groes, Furniture, Vehicles, Stock,
Will also give particular attention to Renting Real
Estate, Hiring Negroes, &c. Ac.
Administrators’ and Guardian’s sales will be con
ducted on reasonable terms.
LIBERAL ADVANCES will be mado. AM goods
in store will be insured, unless otherwise diiected.j
Columbus, Sept. 7—w&d3mis
RAN A WAY
0° evening of the 28th of August - ,,
my boy William, commonly called Bii r
*zar some 30 or 35 years of age, about 5 feet
111 inches in height, his complexion not
■on 1 quite black, wears a pair of whiskers, and
j also a moustache, the first joint of his fort thumb
j is cut off, and the back of his right hand recently
hurt by machinery. He is rather spare built and
stoops as he walks. The subscriber thinks he is
about the City. He will give SIO,OO reward lor
his apprehension and safe delivery.
WILEY E. JONES.
Sept. 17,1858. dtf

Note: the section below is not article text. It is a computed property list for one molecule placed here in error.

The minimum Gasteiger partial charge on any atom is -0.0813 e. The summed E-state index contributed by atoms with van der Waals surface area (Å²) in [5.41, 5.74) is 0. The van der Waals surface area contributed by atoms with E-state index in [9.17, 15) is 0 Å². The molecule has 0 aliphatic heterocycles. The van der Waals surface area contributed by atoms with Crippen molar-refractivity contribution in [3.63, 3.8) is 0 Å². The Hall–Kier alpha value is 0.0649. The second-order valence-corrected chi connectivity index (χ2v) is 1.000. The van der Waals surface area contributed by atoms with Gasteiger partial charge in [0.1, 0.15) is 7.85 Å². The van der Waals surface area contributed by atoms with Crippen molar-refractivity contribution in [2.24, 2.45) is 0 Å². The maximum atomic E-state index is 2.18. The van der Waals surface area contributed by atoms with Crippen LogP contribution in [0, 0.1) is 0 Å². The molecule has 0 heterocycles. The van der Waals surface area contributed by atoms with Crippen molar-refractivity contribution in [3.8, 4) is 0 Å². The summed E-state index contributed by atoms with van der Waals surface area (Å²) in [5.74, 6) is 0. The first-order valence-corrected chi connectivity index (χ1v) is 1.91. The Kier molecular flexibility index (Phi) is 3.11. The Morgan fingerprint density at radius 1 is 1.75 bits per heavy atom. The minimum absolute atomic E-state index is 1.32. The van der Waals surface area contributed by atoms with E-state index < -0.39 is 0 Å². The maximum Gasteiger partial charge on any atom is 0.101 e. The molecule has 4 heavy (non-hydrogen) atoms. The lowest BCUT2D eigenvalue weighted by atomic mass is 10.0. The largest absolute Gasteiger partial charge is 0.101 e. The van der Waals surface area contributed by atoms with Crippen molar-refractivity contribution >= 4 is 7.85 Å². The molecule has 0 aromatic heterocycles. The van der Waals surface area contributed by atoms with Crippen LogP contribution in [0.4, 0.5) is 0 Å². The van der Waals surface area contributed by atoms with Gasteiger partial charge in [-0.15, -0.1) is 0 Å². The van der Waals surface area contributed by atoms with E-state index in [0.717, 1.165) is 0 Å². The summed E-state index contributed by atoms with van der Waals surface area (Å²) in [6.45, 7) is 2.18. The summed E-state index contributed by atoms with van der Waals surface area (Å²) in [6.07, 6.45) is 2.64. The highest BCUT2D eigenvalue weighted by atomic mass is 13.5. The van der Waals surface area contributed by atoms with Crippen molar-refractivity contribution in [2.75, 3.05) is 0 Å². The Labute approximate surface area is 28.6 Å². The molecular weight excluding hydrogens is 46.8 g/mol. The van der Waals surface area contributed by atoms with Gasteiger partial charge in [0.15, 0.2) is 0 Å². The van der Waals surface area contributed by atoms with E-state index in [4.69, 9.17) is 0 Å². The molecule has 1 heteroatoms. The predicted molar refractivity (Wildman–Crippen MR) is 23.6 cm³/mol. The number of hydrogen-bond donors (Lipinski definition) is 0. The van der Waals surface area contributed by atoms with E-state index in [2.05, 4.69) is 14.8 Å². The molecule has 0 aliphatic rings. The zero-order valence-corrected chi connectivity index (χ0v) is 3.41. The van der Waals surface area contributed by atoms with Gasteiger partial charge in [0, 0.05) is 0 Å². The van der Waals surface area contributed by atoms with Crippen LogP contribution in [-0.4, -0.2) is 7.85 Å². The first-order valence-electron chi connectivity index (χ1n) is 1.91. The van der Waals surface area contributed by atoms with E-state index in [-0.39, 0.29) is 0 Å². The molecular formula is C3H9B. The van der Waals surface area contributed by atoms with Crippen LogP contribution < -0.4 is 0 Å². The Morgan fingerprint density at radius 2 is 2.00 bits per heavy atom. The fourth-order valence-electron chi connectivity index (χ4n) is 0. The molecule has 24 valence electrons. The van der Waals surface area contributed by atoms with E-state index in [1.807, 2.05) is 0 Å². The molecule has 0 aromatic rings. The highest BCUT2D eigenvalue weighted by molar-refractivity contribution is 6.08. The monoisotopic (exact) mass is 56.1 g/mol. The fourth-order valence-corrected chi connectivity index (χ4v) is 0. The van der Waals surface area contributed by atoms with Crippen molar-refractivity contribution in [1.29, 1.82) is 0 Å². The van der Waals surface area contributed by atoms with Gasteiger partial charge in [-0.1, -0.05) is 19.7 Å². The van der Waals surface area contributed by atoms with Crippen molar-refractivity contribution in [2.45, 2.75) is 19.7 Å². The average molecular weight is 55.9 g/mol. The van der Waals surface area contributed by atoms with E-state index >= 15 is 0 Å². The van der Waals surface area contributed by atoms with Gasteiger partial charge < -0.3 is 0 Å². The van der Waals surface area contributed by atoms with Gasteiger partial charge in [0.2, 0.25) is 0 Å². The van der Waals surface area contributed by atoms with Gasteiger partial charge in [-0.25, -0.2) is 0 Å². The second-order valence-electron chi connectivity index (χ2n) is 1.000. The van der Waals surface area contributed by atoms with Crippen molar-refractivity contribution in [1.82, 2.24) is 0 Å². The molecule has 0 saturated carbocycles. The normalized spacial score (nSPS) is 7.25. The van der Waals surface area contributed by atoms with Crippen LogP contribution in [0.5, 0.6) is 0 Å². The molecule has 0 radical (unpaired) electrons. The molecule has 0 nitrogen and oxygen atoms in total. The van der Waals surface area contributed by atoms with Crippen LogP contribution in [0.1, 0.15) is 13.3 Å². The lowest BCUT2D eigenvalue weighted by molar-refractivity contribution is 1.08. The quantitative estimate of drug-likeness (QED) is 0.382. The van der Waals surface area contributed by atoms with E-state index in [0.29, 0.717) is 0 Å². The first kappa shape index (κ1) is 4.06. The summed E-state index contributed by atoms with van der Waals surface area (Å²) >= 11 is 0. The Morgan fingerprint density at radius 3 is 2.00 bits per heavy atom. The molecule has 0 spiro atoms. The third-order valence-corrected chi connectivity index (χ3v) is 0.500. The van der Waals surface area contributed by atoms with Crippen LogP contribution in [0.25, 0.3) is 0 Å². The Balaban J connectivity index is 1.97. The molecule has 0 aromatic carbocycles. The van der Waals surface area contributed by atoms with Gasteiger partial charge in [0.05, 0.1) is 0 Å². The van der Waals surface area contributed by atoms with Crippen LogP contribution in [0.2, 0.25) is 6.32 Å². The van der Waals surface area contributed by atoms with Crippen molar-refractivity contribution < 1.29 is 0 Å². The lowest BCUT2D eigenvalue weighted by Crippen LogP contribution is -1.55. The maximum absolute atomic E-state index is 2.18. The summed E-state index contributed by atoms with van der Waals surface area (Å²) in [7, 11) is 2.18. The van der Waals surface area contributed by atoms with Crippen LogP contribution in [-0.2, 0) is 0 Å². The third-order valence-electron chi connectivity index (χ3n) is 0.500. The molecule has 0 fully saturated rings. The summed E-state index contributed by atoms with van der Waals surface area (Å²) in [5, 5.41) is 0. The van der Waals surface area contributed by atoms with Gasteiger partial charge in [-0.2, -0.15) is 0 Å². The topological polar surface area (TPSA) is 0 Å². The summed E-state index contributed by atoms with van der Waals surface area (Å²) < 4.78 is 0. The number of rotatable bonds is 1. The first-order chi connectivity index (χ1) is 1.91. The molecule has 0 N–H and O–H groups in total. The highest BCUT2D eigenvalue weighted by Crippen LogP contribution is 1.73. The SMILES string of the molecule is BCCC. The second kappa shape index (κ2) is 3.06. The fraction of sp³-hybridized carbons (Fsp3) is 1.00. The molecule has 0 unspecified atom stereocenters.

MR. F. R. STARR will open a School on
the 4th of October for the instruction of a
limited number of boys under fourteen years of
English hranchesper session of forty weeks..s3o
French, German and Drawing,each 20
Columbus, Ga., Sept. 14, 1858. d4t
102 Broad St., Columbus,
Has on hand an elegant assortment of Fall
and Winter Hats, embracing SILK, CASSI
MERE, and SOFT HATS, of every variety,
color, size and shape. For sale
Columbus, Ga„ Sept. 14, 1858. w&dtf
W. W. ROBISON,
Wholesale Dealer in
FAMILY GROCERIES, &c.,
WEST SIDE OF BROAD STREET,
HAS now on hand, and will constantly keep,
an excellent selection of all the articles usu
ally kept in the Grocery line. His stock consists
in part of
Bacon, Lard,Flour,Sugar, Coffee, Syrups, Flour,
Salt, Rice, Cheese, Bagging, Rope, Tobacco,
N ails, Soap. Crockery, &e. Together with eve
ry article usually demanded by the city or country
trade, all of wh’ch he offers to his triend9 and the
public, at the lowest market prices. Call and see.
Sept. 4, 1858. d&w3m.